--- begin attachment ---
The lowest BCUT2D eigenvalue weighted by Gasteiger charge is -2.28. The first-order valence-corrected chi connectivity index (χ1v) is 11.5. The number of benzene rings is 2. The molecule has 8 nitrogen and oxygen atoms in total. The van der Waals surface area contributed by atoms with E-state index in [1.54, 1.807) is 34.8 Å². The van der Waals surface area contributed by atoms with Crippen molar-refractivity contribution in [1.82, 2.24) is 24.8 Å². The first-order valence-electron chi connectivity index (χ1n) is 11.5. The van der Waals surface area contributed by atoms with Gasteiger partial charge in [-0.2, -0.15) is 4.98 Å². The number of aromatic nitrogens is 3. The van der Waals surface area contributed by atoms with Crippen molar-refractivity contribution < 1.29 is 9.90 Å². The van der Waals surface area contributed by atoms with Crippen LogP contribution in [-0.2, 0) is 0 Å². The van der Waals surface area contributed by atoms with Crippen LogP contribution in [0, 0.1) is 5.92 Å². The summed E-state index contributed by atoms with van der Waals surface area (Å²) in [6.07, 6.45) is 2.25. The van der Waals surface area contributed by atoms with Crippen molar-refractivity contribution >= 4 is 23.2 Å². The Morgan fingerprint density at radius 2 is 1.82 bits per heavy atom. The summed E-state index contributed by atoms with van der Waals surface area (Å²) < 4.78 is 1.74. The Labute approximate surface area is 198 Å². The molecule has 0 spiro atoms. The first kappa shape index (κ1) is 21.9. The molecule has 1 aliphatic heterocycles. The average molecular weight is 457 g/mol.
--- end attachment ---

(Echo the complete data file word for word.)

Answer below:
The lowest BCUT2D eigenvalue weighted by Gasteiger charge is -2.28. The first-order valence-corrected chi connectivity index (χ1v) is 11.5. The number of benzene rings is 2. The molecule has 8 nitrogen and oxygen atoms in total. The van der Waals surface area contributed by atoms with E-state index in [1.54, 1.807) is 34.8 Å². The van der Waals surface area contributed by atoms with Crippen molar-refractivity contribution in [1.82, 2.24) is 24.8 Å². The first-order valence-electron chi connectivity index (χ1n) is 11.5. The van der Waals surface area contributed by atoms with Gasteiger partial charge in [-0.2, -0.15) is 4.98 Å². The number of aromatic nitrogens is 3. The van der Waals surface area contributed by atoms with Crippen molar-refractivity contribution < 1.29 is 9.90 Å². The van der Waals surface area contributed by atoms with Crippen LogP contribution in [-0.2, 0) is 0 Å². The van der Waals surface area contributed by atoms with Crippen LogP contribution in [0, 0.1) is 5.92 Å². The summed E-state index contributed by atoms with van der Waals surface area (Å²) in [6.07, 6.45) is 2.25. The van der Waals surface area contributed by atoms with Crippen molar-refractivity contribution >= 4 is 23.2 Å². The Morgan fingerprint density at radius 2 is 1.82 bits per heavy atom. The summed E-state index contributed by atoms with van der Waals surface area (Å²) < 4.78 is 1.74. The Labute approximate surface area is 198 Å². The molecule has 0 spiro atoms. The first kappa shape index (κ1) is 21.9. The molecule has 1 aliphatic heterocycles. The average molecular weight is 457 g/mol.